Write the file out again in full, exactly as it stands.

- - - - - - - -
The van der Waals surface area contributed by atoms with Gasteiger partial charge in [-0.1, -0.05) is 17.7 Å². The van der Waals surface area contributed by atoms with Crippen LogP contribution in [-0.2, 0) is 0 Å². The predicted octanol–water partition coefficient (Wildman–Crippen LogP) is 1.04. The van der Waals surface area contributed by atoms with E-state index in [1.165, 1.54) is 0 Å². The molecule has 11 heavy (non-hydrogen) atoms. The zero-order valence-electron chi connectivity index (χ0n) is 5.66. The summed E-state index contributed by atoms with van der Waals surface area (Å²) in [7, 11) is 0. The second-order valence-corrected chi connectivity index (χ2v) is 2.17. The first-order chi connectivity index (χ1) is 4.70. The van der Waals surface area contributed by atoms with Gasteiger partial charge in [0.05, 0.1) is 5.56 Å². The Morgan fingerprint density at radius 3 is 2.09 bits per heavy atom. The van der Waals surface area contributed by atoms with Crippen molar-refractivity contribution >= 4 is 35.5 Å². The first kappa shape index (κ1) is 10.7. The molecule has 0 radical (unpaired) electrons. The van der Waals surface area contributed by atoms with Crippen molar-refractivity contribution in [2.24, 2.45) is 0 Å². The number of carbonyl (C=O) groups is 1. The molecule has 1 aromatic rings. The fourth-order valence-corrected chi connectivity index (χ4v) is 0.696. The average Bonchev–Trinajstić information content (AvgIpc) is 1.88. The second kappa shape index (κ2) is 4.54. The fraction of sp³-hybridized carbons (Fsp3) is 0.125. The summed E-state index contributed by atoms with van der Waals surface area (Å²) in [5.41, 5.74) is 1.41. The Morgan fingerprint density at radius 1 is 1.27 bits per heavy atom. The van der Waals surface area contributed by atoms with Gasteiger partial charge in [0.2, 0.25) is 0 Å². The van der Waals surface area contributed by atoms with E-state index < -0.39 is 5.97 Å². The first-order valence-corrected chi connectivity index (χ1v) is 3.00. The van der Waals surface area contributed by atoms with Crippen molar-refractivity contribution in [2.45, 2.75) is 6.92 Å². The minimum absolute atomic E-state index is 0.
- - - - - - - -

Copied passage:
The van der Waals surface area contributed by atoms with Gasteiger partial charge in [-0.1, -0.05) is 17.7 Å². The van der Waals surface area contributed by atoms with Crippen LogP contribution in [-0.2, 0) is 0 Å². The predicted octanol–water partition coefficient (Wildman–Crippen LogP) is 1.04. The van der Waals surface area contributed by atoms with E-state index in [1.165, 1.54) is 0 Å². The molecule has 11 heavy (non-hydrogen) atoms. The zero-order valence-electron chi connectivity index (χ0n) is 5.66. The summed E-state index contributed by atoms with van der Waals surface area (Å²) in [7, 11) is 0. The second-order valence-corrected chi connectivity index (χ2v) is 2.17. The first-order chi connectivity index (χ1) is 4.70. The van der Waals surface area contributed by atoms with Gasteiger partial charge in [0.05, 0.1) is 5.56 Å². The Morgan fingerprint density at radius 3 is 2.09 bits per heavy atom. The van der Waals surface area contributed by atoms with Crippen molar-refractivity contribution >= 4 is 35.5 Å². The first kappa shape index (κ1) is 10.7. The molecule has 0 radical (unpaired) electrons. The van der Waals surface area contributed by atoms with Crippen molar-refractivity contribution in [2.24, 2.45) is 0 Å². The number of carbonyl (C=O) groups is 1. The molecule has 1 aromatic rings. The fourth-order valence-corrected chi connectivity index (χ4v) is 0.696. The average Bonchev–Trinajstić information content (AvgIpc) is 1.88. The second kappa shape index (κ2) is 4.54. The fraction of sp³-hybridized carbons (Fsp3) is 0.125. The summed E-state index contributed by atoms with van der Waals surface area (Å²) in [5.41, 5.74) is 1.41. The Morgan fingerprint density at radius 1 is 1.27 bits per heavy atom. The van der Waals surface area contributed by atoms with Gasteiger partial charge in [0.2, 0.25) is 0 Å². The van der Waals surface area contributed by atoms with E-state index < -0.39 is 5.97 Å². The first-order valence-corrected chi connectivity index (χ1v) is 3.00. The van der Waals surface area contributed by atoms with Crippen molar-refractivity contribution in [2.45, 2.75) is 6.92 Å². The minimum absolute atomic E-state index is 0.